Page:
Amigos

Friends are the best. This week this truth has become truer than ever for me because I’ve heard from and spent precious time here in San Miguel with a number of dear friends, new and old, who enrich my life. In this month-long season of family-centric celebrations and traditions, stretching from Thanksgiving to Christmas, I’ve been reminded of how treasured my family-of-friends is to me.

Historically, I’ve learned, philosophers and social researchers have placed friendship on the back seat of their studies, putting romantic love and marriage up front. But lately, it seems, things are changing. The value of true friendship is being recognized for what it is: Invaluable.

According to Lydia Denworth, author of the new book, Friendship: The Evolution, Biology, and Extraordinary Power of Life’s Fundamental Bond, having good, strong friendships is as important as diet and exercise, so it’s something one needs to prioritize.

“If you are forever canceling on your friends or failing to make a point of seeing them or talking to them or interacting with them,” Denworth says, “then you are not being a good friend and you are not maintaining a strong relationship…. Friendship does take some time, but that’s kind of good news because (mostly) hanging out with your friends is fun” (1).

(stock photo)

The friendship metaphor that has worked best for me over the years is gardening. Friendships take some tending, as gardens do: watering, weeding, sometimes some mulching; always a healthy amount of sunshine and good earth.

I am blessed, I feel, with many friendships — decades long as well as months-new. Many of these friends are among you, my WOW readers. This is one sure way, I’ve found, I can reach out over the miles and oceans and stay in touch — keep the garden watered.

Another expert on the subject of friendship, Robert Puff, PhD, writing in Psychology Today, says, “Having solid friendships is important for two main reasons: First, they make life more enjoyable. We get to share the beautiful aspects of life with people whom we love, which can enrich our everyday experiences. Second, our friends help us through the difficult times. Having friends to support us through hard times can make unimaginably difficult situations seem more tolerable” (2).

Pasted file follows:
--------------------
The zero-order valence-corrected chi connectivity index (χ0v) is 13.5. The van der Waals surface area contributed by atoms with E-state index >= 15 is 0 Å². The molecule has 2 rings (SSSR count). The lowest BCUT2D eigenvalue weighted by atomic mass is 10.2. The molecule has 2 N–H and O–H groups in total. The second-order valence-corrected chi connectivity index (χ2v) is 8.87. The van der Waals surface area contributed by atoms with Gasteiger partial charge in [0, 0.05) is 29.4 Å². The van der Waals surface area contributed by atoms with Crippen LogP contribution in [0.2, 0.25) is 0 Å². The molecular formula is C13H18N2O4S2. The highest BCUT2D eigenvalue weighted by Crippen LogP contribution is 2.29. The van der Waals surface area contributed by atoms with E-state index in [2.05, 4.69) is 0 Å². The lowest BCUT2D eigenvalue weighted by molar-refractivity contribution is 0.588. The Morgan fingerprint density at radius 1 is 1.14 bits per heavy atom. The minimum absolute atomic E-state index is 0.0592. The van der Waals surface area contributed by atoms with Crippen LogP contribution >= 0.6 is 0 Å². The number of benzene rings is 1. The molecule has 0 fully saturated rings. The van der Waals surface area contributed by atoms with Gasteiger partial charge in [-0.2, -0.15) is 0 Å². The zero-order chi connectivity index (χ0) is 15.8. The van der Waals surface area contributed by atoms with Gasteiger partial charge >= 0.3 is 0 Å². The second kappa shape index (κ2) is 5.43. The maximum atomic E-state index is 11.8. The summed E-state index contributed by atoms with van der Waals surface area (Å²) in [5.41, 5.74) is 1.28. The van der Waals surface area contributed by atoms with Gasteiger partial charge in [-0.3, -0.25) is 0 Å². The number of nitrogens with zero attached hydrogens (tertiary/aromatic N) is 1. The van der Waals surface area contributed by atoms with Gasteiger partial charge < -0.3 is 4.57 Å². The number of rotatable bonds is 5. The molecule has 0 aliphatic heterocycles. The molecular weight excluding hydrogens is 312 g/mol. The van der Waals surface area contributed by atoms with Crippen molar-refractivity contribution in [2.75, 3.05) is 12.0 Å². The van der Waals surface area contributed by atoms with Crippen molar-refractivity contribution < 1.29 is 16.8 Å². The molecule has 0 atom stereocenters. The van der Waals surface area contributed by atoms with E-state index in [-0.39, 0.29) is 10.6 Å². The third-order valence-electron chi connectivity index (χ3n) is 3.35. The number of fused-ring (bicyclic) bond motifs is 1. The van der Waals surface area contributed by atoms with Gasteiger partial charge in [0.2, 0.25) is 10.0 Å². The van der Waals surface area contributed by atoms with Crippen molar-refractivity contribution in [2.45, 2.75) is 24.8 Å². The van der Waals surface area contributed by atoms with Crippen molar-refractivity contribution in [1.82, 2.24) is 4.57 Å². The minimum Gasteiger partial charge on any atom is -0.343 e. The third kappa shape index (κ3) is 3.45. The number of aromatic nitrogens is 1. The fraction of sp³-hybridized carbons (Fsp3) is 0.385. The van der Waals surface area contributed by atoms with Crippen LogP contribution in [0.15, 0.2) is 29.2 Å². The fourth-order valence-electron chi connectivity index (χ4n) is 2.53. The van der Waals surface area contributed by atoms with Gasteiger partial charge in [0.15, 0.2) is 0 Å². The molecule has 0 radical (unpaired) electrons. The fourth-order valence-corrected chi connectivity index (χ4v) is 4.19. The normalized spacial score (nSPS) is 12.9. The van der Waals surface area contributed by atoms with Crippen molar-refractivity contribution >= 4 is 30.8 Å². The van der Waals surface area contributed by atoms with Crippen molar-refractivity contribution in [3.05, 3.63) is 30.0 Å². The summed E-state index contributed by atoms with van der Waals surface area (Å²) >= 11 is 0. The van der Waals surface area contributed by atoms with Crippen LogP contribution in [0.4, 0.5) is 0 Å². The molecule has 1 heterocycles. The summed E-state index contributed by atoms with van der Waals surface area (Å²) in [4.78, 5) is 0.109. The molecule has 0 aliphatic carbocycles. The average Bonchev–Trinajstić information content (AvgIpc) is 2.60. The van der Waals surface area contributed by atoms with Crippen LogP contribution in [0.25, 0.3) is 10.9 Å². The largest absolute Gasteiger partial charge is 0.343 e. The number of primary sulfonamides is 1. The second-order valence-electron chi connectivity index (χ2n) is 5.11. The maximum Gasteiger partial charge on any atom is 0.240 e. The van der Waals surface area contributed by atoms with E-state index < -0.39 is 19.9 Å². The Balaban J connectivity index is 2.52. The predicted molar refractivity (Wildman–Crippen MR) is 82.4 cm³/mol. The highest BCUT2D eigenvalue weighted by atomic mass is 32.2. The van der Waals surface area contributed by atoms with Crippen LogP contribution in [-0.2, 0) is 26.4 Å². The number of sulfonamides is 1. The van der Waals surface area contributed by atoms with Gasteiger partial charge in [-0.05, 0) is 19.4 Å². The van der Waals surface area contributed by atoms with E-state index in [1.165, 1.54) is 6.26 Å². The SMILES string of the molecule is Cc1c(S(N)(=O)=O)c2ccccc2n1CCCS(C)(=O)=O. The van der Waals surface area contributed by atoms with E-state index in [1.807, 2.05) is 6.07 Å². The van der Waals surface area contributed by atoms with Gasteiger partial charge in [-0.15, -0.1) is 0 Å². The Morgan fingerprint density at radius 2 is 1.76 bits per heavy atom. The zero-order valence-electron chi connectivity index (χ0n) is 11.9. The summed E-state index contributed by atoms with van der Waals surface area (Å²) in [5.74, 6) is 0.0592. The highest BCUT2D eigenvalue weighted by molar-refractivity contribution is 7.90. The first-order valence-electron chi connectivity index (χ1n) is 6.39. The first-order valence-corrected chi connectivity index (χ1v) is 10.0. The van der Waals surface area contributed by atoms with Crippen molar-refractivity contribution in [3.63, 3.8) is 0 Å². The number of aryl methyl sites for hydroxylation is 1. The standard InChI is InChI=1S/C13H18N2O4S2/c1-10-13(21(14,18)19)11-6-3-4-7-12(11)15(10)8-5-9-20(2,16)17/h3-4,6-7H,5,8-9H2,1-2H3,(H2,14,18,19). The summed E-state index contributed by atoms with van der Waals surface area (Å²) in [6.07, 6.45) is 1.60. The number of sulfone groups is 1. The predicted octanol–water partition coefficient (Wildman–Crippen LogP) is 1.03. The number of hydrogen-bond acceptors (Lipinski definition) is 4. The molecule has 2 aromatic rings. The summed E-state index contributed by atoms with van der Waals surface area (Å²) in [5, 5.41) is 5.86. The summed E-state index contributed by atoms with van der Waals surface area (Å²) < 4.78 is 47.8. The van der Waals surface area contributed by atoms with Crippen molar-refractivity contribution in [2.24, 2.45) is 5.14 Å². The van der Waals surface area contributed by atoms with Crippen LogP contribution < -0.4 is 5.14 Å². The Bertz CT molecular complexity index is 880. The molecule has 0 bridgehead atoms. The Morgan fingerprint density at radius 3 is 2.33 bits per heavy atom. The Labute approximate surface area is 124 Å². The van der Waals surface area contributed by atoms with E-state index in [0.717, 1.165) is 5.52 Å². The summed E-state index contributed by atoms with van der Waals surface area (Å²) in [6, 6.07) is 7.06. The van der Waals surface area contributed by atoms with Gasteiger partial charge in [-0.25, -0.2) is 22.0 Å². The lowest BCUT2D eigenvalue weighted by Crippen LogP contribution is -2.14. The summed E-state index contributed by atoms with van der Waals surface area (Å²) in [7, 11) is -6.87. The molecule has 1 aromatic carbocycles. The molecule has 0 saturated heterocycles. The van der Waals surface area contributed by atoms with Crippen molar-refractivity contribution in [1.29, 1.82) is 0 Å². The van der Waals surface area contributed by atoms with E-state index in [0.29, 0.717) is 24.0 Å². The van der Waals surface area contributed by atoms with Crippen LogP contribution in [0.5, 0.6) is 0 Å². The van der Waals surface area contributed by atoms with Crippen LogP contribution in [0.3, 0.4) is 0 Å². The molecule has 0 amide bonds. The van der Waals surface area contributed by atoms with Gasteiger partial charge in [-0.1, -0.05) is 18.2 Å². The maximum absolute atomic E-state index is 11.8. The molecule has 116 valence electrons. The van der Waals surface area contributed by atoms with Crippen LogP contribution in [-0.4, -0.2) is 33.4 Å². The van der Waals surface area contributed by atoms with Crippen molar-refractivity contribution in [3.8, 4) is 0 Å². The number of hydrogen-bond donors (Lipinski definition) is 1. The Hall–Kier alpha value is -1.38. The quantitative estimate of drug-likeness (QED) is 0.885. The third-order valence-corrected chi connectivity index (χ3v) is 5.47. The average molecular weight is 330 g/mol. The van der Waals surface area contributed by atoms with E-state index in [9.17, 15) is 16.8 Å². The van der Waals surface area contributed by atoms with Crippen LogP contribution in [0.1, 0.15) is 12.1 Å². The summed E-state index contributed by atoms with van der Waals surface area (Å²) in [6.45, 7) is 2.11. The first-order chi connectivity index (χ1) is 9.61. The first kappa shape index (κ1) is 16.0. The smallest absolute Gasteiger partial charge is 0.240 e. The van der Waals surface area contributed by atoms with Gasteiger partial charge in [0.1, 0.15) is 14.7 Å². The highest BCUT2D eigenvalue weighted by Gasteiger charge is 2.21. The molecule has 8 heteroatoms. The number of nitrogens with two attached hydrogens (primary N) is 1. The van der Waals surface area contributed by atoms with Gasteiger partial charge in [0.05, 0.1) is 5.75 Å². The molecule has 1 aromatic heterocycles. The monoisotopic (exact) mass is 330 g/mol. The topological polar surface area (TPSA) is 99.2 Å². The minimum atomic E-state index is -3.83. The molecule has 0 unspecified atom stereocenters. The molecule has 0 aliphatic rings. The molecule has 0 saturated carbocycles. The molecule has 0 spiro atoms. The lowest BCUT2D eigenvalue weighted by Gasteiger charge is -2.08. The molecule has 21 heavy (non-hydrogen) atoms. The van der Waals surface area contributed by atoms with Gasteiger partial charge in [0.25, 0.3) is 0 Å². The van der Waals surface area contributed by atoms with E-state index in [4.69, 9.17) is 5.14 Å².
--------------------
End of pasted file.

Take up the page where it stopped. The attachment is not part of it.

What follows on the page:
I often think, Where would I be without my friends? Probably no longer alive, I’m sure. When I was going through the worst experience of my life – when my daughter was missing for twelve years and the pain of this made death seem like an appealing alternative — dear friends talked me down from the ledge, so to speak. Their words of love and care redirected me. Our friendships endure, and I am eternally grateful to them.

Psychologist Marisa Franco, writing in her new book, Platonic: How the Science of Attachment Can Help You Make – and Keep – Friends, argues that friends often fulfill us even more than other relationships can.

“Don’t wait for a calamity to rock you into realizing friendship is priceless,” Franco writes. “Engrave friendship on your list. Make being a good friend a part of who you are, because a deep and true core that needs to belong lies within us all” (3).

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The best, most comprehensive article I found on this fascinating and important subject was “Making Good Friends,” by Lawrence Robinson, Anne Artley, Melinda Smith, M.A., and Jeanne Segal, Ph.D., published by HelpGuide.org (4). Here are some of their final tips:

  • Be the friend that you would like to have. Treat your friend just as you want them to treat you. Be reliable, thoughtful, trustworthy, and willing to share yourself and your time.
  • Be a good listener. Be prepared to listen to and support friends just as you want them to listen to and support you.
  • Give your friend space. Don’t be too clingy or needy. Everyone needs space to be alone or spend time with other people as well.